This entire fall has been intense with work, thus the paucity of posts here. The holidays brings a welcome respite and a chance to catch up with a few key mental threads.
One of them is the growing awareness of the need for what the VRM community calls personal data stores (PDS). The concept is relatively simple: an online store for your own personal data — anything from classic PII (personally identifiable information), such as your identity and contact data, to any other data that you generate or control (files, blog posts, pictures, papers, music, videos, etc.)
Three things have surprised me about PDS:
- How generally accepted the notion is by almost anyone who spends much time online, even folks well outside the identity community. It’s a relatively intuitive idea as soon as you understand the basic premise that individual people should have their own data source online.
- How many names have been applied to the same general concept. As I indicated, PDS is only the term applied by the VRM community. The same general concept has been called probably a dozen other names. Here’s an excellent blog post by Mark Dixon that calls it a Personal Identity-Persona Service and a Security Identity Bank Vault.
- How hard it is to implement. Though there have been several attempts, such as the Mine! Project, nothing has come remotely close to catching on yet.
I have several theses as to why this is so (and yes, the need for a Internet data sharing standard like XDI is high on the list), but I’ll save those for another blog post.
Here, I’ll just conclude with a simple prediction: it’s a threshold problem. Once the first practical solution for PDS starts to take hold, it will catch on and grow just like the first social networks did. The only question is what application will provide that initial traction.
Nice post, I think this will be a winner.
Something like DropBox has momentum and some potential, also includes aes 256 encryption.
In the open source world Ubuntu One is not far behind.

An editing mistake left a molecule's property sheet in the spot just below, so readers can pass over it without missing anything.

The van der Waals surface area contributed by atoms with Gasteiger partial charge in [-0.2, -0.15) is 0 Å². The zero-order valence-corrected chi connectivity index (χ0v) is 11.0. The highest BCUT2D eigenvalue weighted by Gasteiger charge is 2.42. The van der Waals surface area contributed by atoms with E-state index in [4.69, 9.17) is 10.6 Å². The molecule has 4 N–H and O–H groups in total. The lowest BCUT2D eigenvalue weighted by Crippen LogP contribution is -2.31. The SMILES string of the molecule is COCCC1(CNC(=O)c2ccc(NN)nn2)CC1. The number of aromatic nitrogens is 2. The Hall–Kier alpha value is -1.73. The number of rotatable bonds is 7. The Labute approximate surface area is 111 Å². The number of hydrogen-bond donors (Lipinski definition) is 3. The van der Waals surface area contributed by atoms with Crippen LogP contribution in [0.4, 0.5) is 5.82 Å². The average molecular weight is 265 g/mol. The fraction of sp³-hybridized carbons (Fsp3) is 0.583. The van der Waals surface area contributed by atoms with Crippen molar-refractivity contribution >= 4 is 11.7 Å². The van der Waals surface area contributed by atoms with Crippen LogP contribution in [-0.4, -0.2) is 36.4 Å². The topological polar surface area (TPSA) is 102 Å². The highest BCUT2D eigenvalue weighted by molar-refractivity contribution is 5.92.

In linked data land, there’s much talk about Linked Data Spaces.
Jungle Disk can allow you to sync to your amazon s3 / rackspace cloud.
The APIs need a bit of work however, especially when it comes to access control.
Mark Dixon’s post was almost spot on. However, the correct model is not centralised with your bank, but a hybrid of decentral and central stores, which leads to a self healing network.
As for his question, will we this functionality see by 2015? I’m guessing there will be a few try and fails early next decade, before the big one takes off (this may well be Ubuntu One based), and we’ll have something usable around 2020.
Nice post! I’ve been postulating and demonstrating Personal Data Spaces, Unified Storage, and Data Access for a while now 🙂
My platform is called OpenLink Data Spaces, it handles a myriad of data formats, organizes them by Entity Type and makes all the related data available via a variety of query interfaces and mechanisms (e.g. HTTP using REST based Data Access patterns).
I agree: the PDS time is coming.
I wrote a similar/related post entitled:
“About gathering web 2.0 personal data into one safer place”
(1) First, thanks for the Mine! project link. It has been an interesting read.
(2) My idea is to use set-top boxes as a hardware solution for storing personal data.
So, it’s about using set-top boxes for hosting a PDS.
(3) The Mine! project is related to what I wrote and detailled into my post:
– this project is about giving a response to the ‘how’ question,
– while my post is related to the ‘where’ question.
Or, to say things differently:
– Mine! is related to the software side,
– while my post is more related to the hardware side.
(4) I agree there is a threshold problem. And that’s why I mentionned Apple in my post’s (updates).
With iPad, I have understood why Apple wants to keep control on hardware+software.
It’s because they want to change technology+experience, both at the same time.
Well, IMHO, the situation is bit similar for personal data stores (PDS): users are going to switch towards such a store only when hardware+software would be both available! The software for developping such a store is coming, and [Mozilla] Weave could be seen as an iteration for such a store. But, unfortunately, on the hardware side, the situation is worse. Paying a server for hosting purposes is not mainstream and indeed, there is no mainstream solution. The personal store revolution would be only ready when both hardware+software conditions would met [the need for both conditions create the threshold problem]. IMHO, the set-top boxes could give a mainstream hardware storage solution, providing the missing condition.
(5) The answer to the question about what application will provide the initial traction may be not a “traditional” application 😉 Since iPhone, we know traction could be provided through… an application store.
I hope to see an application store associated with set-top boxes in order to gain more and more audience and interest.
See my post if you want to read more details about my proposal (set-top boxes for hosting a PDS).
Isn’t PDS what the fresh/new/exciting “cloud computing” is all about? How are they different from each other? Either way, yes, I agree, it’s only logical that this is where our PII storage is headed…